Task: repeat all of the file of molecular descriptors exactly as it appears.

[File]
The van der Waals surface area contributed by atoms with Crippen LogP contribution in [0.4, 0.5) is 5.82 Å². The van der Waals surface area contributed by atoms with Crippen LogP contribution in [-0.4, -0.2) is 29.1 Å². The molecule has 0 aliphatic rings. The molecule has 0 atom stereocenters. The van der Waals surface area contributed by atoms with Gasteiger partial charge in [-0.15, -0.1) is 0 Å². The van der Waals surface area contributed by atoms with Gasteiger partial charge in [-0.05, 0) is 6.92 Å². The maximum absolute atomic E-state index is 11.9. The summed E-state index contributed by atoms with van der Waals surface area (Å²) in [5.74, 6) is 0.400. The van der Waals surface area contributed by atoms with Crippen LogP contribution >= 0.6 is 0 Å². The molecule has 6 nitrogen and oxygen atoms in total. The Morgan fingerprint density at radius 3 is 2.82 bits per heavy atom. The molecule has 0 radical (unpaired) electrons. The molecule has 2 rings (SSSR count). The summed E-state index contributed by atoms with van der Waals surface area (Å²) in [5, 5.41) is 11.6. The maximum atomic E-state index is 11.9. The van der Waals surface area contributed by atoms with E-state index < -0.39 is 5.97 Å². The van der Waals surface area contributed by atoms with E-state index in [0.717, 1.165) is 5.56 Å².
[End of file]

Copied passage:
The van der Waals surface area contributed by atoms with Crippen LogP contribution in [0.4, 0.5) is 5.82 Å². The van der Waals surface area contributed by atoms with Crippen LogP contribution in [-0.4, -0.2) is 29.1 Å². The molecule has 0 aliphatic rings. The molecule has 0 atom stereocenters. The van der Waals surface area contributed by atoms with Gasteiger partial charge in [-0.15, -0.1) is 0 Å². The van der Waals surface area contributed by atoms with Gasteiger partial charge in [-0.05, 0) is 6.92 Å². The maximum absolute atomic E-state index is 11.9. The summed E-state index contributed by atoms with van der Waals surface area (Å²) in [5.74, 6) is 0.400. The van der Waals surface area contributed by atoms with Crippen LogP contribution >= 0.6 is 0 Å². The molecule has 6 nitrogen and oxygen atoms in total. The Morgan fingerprint density at radius 3 is 2.82 bits per heavy atom. The molecule has 0 radical (unpaired) electrons. The molecule has 2 rings (SSSR count). The summed E-state index contributed by atoms with van der Waals surface area (Å²) in [5, 5.41) is 11.6. The maximum atomic E-state index is 11.9. The van der Waals surface area contributed by atoms with E-state index < -0.39 is 5.97 Å². The van der Waals surface area contributed by atoms with E-state index in [0.717, 1.165) is 5.56 Å².